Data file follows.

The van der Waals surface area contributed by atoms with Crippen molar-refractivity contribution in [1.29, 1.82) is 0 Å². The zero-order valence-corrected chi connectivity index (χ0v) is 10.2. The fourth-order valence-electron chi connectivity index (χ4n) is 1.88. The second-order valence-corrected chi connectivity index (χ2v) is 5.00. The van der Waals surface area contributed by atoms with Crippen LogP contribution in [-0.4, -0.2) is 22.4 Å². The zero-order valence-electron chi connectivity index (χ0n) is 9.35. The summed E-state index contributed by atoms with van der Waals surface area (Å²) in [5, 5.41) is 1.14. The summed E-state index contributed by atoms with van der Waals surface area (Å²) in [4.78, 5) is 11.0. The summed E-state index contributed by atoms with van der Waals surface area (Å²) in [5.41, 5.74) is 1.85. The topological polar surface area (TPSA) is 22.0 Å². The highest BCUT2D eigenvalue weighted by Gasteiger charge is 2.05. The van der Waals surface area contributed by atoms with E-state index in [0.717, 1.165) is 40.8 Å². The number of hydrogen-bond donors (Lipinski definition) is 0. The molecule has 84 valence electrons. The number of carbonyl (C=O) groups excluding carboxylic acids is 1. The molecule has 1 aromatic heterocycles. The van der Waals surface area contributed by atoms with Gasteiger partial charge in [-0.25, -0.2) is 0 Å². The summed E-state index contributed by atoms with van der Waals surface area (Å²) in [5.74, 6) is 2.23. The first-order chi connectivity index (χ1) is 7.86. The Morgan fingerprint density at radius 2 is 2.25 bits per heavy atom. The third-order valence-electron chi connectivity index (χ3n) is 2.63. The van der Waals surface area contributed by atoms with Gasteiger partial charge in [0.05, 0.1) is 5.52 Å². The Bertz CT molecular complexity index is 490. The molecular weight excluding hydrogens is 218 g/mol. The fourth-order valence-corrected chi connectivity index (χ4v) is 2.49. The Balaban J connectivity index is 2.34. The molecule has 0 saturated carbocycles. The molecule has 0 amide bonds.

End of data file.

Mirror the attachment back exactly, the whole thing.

The van der Waals surface area contributed by atoms with Crippen molar-refractivity contribution in [1.29, 1.82) is 0 Å². The zero-order valence-corrected chi connectivity index (χ0v) is 10.2. The fourth-order valence-electron chi connectivity index (χ4n) is 1.88. The second-order valence-corrected chi connectivity index (χ2v) is 5.00. The van der Waals surface area contributed by atoms with Crippen LogP contribution in [-0.4, -0.2) is 22.4 Å². The zero-order valence-electron chi connectivity index (χ0n) is 9.35. The summed E-state index contributed by atoms with van der Waals surface area (Å²) in [5, 5.41) is 1.14. The summed E-state index contributed by atoms with van der Waals surface area (Å²) in [4.78, 5) is 11.0. The summed E-state index contributed by atoms with van der Waals surface area (Å²) in [5.41, 5.74) is 1.85. The topological polar surface area (TPSA) is 22.0 Å². The highest BCUT2D eigenvalue weighted by Gasteiger charge is 2.05. The van der Waals surface area contributed by atoms with E-state index in [0.717, 1.165) is 40.8 Å². The number of hydrogen-bond donors (Lipinski definition) is 0. The molecule has 84 valence electrons. The number of carbonyl (C=O) groups excluding carboxylic acids is 1. The molecule has 1 aromatic heterocycles. The van der Waals surface area contributed by atoms with Gasteiger partial charge in [-0.25, -0.2) is 0 Å². The summed E-state index contributed by atoms with van der Waals surface area (Å²) in [5.74, 6) is 2.23. The first-order chi connectivity index (χ1) is 7.86. The Morgan fingerprint density at radius 2 is 2.25 bits per heavy atom. The third-order valence-electron chi connectivity index (χ3n) is 2.63. The van der Waals surface area contributed by atoms with Gasteiger partial charge in [0.05, 0.1) is 5.52 Å². The Bertz CT molecular complexity index is 490. The molecular weight excluding hydrogens is 218 g/mol. The fourth-order valence-corrected chi connectivity index (χ4v) is 2.49. The Balaban J connectivity index is 2.34. The molecule has 0 saturated carbocycles. The molecule has 0 amide bonds.